Matilda effect
n. The systematic under-recognition of the contributions of women to science, particularly in favor of their male colleagues.

Example Citations:
Have you heard of the Matilda Effect? A term coined by historian of science Margaret Rossiter, it is the systematic downplaying/overlooking of women"s roles in scientific discovery.
—Athene Donald and Frank Norman, “Using Wikipedia to inspire the next generation of women scientists,” The Guardian, July 25, 2013

Gender stereotyping of women in the sciences has been shown in what is called the Matilda effect.

The Matilda effect credits men for the scientific contributions of women. This means that women are being overlooked and receiving little to no credit for their scientific achievements because of gender, not because of the quality of the scientific work.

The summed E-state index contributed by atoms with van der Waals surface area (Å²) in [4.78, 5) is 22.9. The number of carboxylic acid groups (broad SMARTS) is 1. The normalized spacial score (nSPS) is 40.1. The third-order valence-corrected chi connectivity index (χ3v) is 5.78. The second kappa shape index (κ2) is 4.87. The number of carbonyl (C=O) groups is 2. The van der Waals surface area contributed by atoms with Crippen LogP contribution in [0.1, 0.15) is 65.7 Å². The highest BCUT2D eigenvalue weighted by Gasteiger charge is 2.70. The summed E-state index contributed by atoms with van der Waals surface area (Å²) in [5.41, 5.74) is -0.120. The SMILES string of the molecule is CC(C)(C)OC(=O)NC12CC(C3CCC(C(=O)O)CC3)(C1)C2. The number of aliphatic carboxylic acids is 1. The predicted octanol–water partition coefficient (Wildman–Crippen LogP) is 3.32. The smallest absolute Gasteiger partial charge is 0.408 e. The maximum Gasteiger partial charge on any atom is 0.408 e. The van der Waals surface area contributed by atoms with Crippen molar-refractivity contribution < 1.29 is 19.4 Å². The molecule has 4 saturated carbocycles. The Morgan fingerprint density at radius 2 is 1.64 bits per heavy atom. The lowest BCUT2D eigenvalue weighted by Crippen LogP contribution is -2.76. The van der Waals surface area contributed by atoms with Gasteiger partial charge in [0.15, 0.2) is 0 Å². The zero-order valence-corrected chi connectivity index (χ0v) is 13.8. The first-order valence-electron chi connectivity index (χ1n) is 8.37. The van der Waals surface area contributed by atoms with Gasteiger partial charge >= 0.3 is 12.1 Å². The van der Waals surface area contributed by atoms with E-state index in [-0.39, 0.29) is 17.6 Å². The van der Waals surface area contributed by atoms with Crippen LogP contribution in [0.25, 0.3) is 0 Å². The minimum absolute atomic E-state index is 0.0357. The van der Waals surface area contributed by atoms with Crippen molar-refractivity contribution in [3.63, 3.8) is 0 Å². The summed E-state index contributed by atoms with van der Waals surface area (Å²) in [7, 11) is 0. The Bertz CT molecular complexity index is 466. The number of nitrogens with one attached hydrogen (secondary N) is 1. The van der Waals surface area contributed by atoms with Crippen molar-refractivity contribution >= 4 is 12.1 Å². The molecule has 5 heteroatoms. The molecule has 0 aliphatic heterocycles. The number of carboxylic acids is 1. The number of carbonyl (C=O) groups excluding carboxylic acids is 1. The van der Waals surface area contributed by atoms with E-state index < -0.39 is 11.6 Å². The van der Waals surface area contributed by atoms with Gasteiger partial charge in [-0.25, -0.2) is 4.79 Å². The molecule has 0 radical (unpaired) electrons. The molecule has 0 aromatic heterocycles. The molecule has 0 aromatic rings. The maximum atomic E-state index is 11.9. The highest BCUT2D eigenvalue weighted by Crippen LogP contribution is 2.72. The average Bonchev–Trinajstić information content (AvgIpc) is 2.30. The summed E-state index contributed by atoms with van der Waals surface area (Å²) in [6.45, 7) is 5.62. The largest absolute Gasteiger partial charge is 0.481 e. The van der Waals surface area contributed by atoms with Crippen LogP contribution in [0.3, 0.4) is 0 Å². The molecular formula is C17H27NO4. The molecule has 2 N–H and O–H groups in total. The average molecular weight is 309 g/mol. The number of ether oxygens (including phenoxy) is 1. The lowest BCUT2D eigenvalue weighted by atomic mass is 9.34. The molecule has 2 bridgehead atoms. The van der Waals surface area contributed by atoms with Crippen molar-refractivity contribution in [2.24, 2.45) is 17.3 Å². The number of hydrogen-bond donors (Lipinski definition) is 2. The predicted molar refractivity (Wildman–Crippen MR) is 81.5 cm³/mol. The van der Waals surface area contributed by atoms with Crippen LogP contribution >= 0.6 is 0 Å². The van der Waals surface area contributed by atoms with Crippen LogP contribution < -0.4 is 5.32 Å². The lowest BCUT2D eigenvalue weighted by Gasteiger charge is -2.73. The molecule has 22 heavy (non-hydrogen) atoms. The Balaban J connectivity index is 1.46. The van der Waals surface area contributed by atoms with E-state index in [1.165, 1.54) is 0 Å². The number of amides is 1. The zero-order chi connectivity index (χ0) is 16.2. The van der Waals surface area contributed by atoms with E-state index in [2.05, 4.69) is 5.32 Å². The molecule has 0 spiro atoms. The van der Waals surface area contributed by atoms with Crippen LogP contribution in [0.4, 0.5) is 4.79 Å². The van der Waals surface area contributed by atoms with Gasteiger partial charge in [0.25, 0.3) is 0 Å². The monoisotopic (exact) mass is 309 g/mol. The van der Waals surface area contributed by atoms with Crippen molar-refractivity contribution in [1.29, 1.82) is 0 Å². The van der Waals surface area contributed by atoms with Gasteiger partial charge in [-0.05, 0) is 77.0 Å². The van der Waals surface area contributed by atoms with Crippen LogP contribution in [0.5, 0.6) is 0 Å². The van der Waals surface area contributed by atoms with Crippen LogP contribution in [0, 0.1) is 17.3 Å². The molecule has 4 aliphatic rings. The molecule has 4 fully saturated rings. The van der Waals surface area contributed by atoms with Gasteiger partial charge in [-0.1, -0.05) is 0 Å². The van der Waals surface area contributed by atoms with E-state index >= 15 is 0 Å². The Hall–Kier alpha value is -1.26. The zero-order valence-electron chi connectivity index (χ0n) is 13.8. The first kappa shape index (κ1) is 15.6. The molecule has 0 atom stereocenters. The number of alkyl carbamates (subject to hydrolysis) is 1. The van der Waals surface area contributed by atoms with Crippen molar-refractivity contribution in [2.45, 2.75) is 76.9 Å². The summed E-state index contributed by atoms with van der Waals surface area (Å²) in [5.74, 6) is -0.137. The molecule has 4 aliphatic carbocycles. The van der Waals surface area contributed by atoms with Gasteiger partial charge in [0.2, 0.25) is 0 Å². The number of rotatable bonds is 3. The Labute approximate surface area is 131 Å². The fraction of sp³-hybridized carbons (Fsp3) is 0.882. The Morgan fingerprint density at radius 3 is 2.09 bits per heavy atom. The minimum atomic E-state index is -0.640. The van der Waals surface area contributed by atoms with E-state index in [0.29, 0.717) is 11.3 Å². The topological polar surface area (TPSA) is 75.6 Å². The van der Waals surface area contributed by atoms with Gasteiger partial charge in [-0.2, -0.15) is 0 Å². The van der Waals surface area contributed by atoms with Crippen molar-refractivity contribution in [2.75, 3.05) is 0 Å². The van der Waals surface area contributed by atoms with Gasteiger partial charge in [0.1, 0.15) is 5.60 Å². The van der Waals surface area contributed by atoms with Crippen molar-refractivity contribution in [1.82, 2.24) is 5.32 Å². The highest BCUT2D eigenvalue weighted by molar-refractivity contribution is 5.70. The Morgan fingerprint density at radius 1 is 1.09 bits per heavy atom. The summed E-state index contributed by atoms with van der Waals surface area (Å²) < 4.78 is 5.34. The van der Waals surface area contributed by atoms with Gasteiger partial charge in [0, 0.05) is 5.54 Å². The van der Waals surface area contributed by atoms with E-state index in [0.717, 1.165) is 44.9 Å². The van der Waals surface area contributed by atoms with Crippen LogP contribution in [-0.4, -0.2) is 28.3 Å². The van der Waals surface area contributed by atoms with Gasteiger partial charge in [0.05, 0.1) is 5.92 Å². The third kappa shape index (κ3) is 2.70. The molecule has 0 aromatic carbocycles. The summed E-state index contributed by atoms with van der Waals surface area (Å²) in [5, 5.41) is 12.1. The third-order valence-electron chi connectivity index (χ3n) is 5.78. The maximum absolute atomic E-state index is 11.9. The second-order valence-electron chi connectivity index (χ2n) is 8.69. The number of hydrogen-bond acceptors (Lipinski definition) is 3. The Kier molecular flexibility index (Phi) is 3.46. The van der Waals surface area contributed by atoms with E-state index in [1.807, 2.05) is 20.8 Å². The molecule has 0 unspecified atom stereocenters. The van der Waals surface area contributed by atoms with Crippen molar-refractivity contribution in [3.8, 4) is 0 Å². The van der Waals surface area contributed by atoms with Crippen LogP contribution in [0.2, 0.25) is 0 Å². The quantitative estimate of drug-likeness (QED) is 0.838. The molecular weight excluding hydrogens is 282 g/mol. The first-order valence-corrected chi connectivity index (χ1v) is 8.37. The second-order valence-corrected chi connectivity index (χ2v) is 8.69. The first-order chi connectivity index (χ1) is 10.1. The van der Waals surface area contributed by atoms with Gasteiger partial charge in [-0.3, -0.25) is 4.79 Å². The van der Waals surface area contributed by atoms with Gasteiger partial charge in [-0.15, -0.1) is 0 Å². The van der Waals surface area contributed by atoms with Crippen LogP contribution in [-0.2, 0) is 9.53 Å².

—“Matilda Effect,” Women in Science, August 9, 2012

Earliest Citation:
Since this systematic bias in scientific information and recognition practices fits the second half of Matthew 13:12 in the Bible, which refers to the under-recognition accorded to those who have little to start with, it is suggested that sociologists of science and knowledge can add to the ‘Matthew Effect’, made famous by Robert K. Merton in 1968, the ‘Matilda effect’, named for the American suffragist and feminist critic Matilda J. Gage of New York, who in the late nineteenth century both experienced and articulated this phenomenon.
—Margaret W. Rossiter, “The Matthew Matilda Effect in Science,” Social Studies of Science, May 1, 1993

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